At Least You Don't Have To Eat Rubber Chicken OnlineAmy Borrus
Democratic Presidential hopeful Bill Bradley made headlines when midyear fund-raising reports showed him giving Vice-President Al Gore a run for the money. And in cyberspace, Bradley's fund-raising star shines even brighter. So far, he has raked in $312,000 over the Net, far more than Gore and almost as much as all other contenders combined.
Besides using his site to mobilize foot soldiers, Bradley uses pop-up promotions to steer supporters to a donors' page. The upshot: His site is luring thousands of younger, first-time givers--just the sort of nontraditional voters who are the bulwark of his campaign.
Bradley isn't the only candidate trolling for E-dollars. When the Federal Election Commission on June 6 O.K.'d federal matching funds for credit-card donations over the Internet, campaign Webmasters quickly turned mostly informational sites into money-raising machines. The sums raised so far are small, but pros say the potential is huge.
Online fund-raising is part of a broader trend that's seeing candidates embrace the Net's interactivity to connect with voters. "What TV did for the 1960 Presidential election, the Internet will do for the 2000 races," says Janice B. Griffin, National Chair of the Women's Leadership Forum, a Democratic donor network. The Republican National Committee, for example, has raised $200,000 online since 1996. By 2004, it expects the Net to generate 25% of all contributions of $100 or less.
Although Gore was slow to promote online giving, he's pedaling fast now. On Aug. 10, while the Veep spent nearly an hour online answering questions, his site repeatedly flashed "to contribute to Gore 2000 online, click here."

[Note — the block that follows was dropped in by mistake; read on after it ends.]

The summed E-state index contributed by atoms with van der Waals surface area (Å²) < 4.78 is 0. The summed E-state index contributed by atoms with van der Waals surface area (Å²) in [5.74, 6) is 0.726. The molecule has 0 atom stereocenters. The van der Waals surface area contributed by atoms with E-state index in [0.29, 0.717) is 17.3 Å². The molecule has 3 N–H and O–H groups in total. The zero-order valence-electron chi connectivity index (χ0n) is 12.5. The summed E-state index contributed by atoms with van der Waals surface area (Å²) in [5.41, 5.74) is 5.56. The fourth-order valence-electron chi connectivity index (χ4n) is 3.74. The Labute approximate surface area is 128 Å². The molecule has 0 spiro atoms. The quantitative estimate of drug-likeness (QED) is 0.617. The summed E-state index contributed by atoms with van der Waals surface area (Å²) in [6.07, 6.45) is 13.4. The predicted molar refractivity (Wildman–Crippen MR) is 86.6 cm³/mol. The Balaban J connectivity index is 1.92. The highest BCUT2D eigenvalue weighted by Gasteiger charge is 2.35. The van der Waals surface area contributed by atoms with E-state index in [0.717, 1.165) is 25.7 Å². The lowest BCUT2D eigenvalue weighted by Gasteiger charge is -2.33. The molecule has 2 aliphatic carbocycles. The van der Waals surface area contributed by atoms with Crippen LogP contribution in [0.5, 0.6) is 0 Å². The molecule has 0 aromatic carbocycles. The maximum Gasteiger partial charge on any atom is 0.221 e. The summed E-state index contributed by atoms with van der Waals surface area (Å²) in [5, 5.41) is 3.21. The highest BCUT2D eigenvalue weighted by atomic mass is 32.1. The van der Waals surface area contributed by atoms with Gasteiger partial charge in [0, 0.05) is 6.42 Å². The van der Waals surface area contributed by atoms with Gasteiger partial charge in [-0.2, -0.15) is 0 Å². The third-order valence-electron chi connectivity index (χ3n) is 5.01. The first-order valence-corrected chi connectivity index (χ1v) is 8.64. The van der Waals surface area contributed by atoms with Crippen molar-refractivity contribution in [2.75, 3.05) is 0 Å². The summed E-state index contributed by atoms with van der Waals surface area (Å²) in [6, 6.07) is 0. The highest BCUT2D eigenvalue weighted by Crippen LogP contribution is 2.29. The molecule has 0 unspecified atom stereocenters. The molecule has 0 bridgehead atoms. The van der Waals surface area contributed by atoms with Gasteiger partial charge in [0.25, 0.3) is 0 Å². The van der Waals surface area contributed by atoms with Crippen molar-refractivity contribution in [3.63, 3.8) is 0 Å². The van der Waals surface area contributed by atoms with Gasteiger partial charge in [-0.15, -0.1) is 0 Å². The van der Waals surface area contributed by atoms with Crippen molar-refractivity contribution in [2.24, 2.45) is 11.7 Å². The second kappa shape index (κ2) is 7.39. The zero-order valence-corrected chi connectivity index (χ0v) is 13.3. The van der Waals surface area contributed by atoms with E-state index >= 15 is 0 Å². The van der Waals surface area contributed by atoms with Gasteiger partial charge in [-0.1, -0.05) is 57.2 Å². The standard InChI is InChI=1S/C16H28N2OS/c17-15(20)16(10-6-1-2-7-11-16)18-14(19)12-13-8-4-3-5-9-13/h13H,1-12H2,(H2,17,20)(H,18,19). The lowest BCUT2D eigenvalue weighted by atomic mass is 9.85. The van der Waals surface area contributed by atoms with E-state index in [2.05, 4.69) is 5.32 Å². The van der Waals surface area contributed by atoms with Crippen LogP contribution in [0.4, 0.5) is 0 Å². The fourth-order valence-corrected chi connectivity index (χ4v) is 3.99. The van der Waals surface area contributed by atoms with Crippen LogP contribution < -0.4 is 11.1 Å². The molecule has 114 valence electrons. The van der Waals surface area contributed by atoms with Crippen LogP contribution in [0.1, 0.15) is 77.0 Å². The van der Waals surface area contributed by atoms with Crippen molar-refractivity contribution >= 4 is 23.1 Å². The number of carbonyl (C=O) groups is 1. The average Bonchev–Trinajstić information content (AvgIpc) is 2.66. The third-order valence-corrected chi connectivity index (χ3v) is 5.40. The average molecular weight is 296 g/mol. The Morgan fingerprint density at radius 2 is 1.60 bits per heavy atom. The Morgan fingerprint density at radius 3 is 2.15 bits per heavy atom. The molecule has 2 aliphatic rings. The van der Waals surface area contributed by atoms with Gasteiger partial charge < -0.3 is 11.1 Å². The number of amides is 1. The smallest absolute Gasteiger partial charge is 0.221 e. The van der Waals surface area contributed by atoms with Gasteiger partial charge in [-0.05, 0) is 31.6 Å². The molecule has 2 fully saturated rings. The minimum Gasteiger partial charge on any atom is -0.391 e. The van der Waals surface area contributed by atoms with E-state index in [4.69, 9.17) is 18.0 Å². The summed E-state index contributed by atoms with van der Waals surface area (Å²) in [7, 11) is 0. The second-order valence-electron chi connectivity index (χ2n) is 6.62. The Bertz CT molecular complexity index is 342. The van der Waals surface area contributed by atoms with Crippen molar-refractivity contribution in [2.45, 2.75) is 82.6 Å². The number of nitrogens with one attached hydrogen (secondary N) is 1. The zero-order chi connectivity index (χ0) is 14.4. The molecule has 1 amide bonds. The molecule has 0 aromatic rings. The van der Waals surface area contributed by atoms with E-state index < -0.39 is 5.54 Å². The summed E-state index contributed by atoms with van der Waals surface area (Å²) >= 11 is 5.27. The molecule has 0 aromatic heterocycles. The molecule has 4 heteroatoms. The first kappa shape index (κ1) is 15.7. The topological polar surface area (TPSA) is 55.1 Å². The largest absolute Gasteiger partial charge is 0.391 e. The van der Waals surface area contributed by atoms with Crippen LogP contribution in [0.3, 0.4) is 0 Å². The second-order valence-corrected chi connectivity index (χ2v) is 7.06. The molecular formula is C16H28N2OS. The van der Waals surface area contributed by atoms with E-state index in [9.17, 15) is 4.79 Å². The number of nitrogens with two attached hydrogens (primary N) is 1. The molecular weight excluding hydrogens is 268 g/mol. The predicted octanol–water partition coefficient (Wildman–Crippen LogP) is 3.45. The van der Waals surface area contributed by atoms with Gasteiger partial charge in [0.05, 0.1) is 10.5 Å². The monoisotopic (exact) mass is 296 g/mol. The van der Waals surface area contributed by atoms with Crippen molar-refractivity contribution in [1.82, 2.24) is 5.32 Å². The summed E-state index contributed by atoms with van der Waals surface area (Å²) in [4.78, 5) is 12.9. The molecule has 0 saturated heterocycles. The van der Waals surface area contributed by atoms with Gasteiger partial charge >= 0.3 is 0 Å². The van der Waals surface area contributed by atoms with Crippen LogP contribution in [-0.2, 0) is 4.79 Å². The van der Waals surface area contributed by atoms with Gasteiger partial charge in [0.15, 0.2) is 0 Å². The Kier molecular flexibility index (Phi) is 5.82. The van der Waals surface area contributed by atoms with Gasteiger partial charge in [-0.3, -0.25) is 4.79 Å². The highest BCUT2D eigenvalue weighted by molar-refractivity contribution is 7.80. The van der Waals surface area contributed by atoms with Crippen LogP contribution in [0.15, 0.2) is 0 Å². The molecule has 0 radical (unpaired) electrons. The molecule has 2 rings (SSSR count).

Online fund-raising won't replace traditional solicitations anytime soon, though. Rather, it lets candidates broaden their appeals beyond the retirees who tend to respond to direct-mail pitches. By attracting more "low-dollar" donors, online giving can potentially dilute the power of fat cats--making politics more democratic. The Net, says R. Rebecca Donatelli, chair of Hockaday Donatelli Campaign Solutions in Alexandria, Va., is "the ultimate grassroots fund-raising mechanism."
Not surprisingly, GOP Presidential aspirant Forbes, who launched his campaign on the Net, has big plans for Net-raising. On June 16, he ducked out of a dinner at the Waldorf Astoria, where contributors had paid up to $1000 a plate, to chat for 20 minutes with 400 supporters who paid $10 each to attend online.
Now, armed with demographic profiles of 25,000 registrants to his site, Forbes is mulling online fund-raising events for select groups. Rick Segal, Forbes's Net consultant, says Forbes magazine Chairman Caspar W. Weinberger, a former Defense Secretary, may host an online reception for veterans. Also on the drawing board: E-mail solicitations to doctors.
Offline popularity is no guarantee of E-donations. Exhibit A is George W. Bush, who may be shattering fund-raising records offline but so far has raised only $41,572 online. His team blames a clunky Web site and promises to make it user-friendly.
Fund-raisers are coming to love the Net because it's fast and cheap. Faced with a stack of unfulfilled pledges as the FEC's June reporting deadline loomed, GOP operative Nancy Bocskor of Arlington, Va., E-mailed reminders to prospective donors--and got half to ante up. "If I had phoned, I would've been lucky if 10% called back," she says. Now, if someone could only find a way for politicians to kiss babies online...
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